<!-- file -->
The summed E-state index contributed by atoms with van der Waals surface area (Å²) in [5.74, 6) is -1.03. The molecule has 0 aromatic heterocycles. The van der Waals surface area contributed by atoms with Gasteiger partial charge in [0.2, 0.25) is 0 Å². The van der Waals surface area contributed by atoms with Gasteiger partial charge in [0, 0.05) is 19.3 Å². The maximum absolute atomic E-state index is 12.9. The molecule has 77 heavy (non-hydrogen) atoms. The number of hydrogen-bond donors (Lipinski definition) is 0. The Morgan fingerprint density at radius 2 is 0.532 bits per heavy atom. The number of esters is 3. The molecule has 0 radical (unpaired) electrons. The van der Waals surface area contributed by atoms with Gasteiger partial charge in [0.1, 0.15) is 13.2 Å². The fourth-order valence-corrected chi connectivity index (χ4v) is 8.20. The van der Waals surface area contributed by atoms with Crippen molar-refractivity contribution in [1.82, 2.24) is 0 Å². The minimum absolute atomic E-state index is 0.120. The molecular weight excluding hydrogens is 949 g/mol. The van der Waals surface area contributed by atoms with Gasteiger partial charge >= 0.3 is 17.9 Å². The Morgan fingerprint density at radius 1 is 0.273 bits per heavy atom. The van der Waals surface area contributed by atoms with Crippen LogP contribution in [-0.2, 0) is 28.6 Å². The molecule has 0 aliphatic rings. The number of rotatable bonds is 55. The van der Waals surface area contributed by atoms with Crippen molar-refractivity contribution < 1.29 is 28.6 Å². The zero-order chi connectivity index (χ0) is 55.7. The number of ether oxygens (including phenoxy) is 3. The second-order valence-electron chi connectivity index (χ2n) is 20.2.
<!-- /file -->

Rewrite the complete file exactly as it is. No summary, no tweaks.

The summed E-state index contributed by atoms with van der Waals surface area (Å²) in [5.74, 6) is -1.03. The molecule has 0 aromatic heterocycles. The van der Waals surface area contributed by atoms with Gasteiger partial charge in [0.2, 0.25) is 0 Å². The van der Waals surface area contributed by atoms with Gasteiger partial charge in [0, 0.05) is 19.3 Å². The maximum absolute atomic E-state index is 12.9. The molecule has 77 heavy (non-hydrogen) atoms. The number of hydrogen-bond donors (Lipinski definition) is 0. The Morgan fingerprint density at radius 2 is 0.532 bits per heavy atom. The number of esters is 3. The molecule has 0 radical (unpaired) electrons. The van der Waals surface area contributed by atoms with Gasteiger partial charge in [0.1, 0.15) is 13.2 Å². The fourth-order valence-corrected chi connectivity index (χ4v) is 8.20. The van der Waals surface area contributed by atoms with Crippen molar-refractivity contribution in [1.82, 2.24) is 0 Å². The minimum absolute atomic E-state index is 0.120. The molecular weight excluding hydrogens is 949 g/mol. The van der Waals surface area contributed by atoms with Gasteiger partial charge >= 0.3 is 17.9 Å². The Morgan fingerprint density at radius 1 is 0.273 bits per heavy atom. The van der Waals surface area contributed by atoms with Crippen LogP contribution in [-0.2, 0) is 28.6 Å². The molecule has 0 aliphatic rings. The number of rotatable bonds is 55. The van der Waals surface area contributed by atoms with Crippen molar-refractivity contribution < 1.29 is 28.6 Å². The zero-order chi connectivity index (χ0) is 55.7. The number of ether oxygens (including phenoxy) is 3. The second-order valence-electron chi connectivity index (χ2n) is 20.2.